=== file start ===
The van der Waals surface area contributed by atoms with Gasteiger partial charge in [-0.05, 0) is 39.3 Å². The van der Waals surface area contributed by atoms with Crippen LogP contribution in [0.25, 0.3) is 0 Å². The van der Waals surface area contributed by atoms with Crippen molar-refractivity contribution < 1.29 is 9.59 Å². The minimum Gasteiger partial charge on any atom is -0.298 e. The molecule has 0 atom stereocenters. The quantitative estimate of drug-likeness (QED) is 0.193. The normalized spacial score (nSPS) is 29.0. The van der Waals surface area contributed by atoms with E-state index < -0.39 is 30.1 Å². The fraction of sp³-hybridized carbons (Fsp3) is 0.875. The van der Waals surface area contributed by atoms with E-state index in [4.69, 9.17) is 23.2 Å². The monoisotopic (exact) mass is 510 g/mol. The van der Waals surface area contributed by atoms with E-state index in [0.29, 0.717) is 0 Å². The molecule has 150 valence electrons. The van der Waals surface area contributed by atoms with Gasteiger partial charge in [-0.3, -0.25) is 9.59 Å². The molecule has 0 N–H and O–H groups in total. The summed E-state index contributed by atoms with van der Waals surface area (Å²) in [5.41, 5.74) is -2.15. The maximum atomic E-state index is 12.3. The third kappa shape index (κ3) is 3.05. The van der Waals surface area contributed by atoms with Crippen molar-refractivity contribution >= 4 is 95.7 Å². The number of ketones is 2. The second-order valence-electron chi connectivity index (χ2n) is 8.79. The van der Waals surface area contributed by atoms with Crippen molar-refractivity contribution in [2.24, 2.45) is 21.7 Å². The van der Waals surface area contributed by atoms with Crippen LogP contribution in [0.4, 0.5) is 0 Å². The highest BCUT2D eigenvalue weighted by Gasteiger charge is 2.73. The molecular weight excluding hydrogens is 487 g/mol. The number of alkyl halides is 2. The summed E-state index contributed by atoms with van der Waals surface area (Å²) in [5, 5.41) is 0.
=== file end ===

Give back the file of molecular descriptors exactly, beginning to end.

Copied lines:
The van der Waals surface area contributed by atoms with Gasteiger partial charge in [-0.05, 0) is 39.3 Å². The van der Waals surface area contributed by atoms with Crippen LogP contribution in [0.25, 0.3) is 0 Å². The van der Waals surface area contributed by atoms with Crippen molar-refractivity contribution < 1.29 is 9.59 Å². The minimum Gasteiger partial charge on any atom is -0.298 e. The molecule has 0 atom stereocenters. The quantitative estimate of drug-likeness (QED) is 0.193. The normalized spacial score (nSPS) is 29.0. The van der Waals surface area contributed by atoms with E-state index < -0.39 is 30.1 Å². The fraction of sp³-hybridized carbons (Fsp3) is 0.875. The van der Waals surface area contributed by atoms with E-state index in [4.69, 9.17) is 23.2 Å². The monoisotopic (exact) mass is 510 g/mol. The van der Waals surface area contributed by atoms with E-state index in [0.29, 0.717) is 0 Å². The molecule has 150 valence electrons. The van der Waals surface area contributed by atoms with Gasteiger partial charge in [-0.3, -0.25) is 9.59 Å². The molecule has 0 N–H and O–H groups in total. The summed E-state index contributed by atoms with van der Waals surface area (Å²) in [5.41, 5.74) is -2.15. The maximum atomic E-state index is 12.3. The third kappa shape index (κ3) is 3.05. The van der Waals surface area contributed by atoms with Crippen molar-refractivity contribution >= 4 is 95.7 Å². The number of ketones is 2. The second-order valence-electron chi connectivity index (χ2n) is 8.79. The van der Waals surface area contributed by atoms with Crippen molar-refractivity contribution in [2.24, 2.45) is 21.7 Å². The van der Waals surface area contributed by atoms with Crippen LogP contribution in [0.4, 0.5) is 0 Å². The highest BCUT2D eigenvalue weighted by Gasteiger charge is 2.73. The molecular weight excluding hydrogens is 487 g/mol. The number of alkyl halides is 2. The summed E-state index contributed by atoms with van der Waals surface area (Å²) in [5, 5.41) is 0.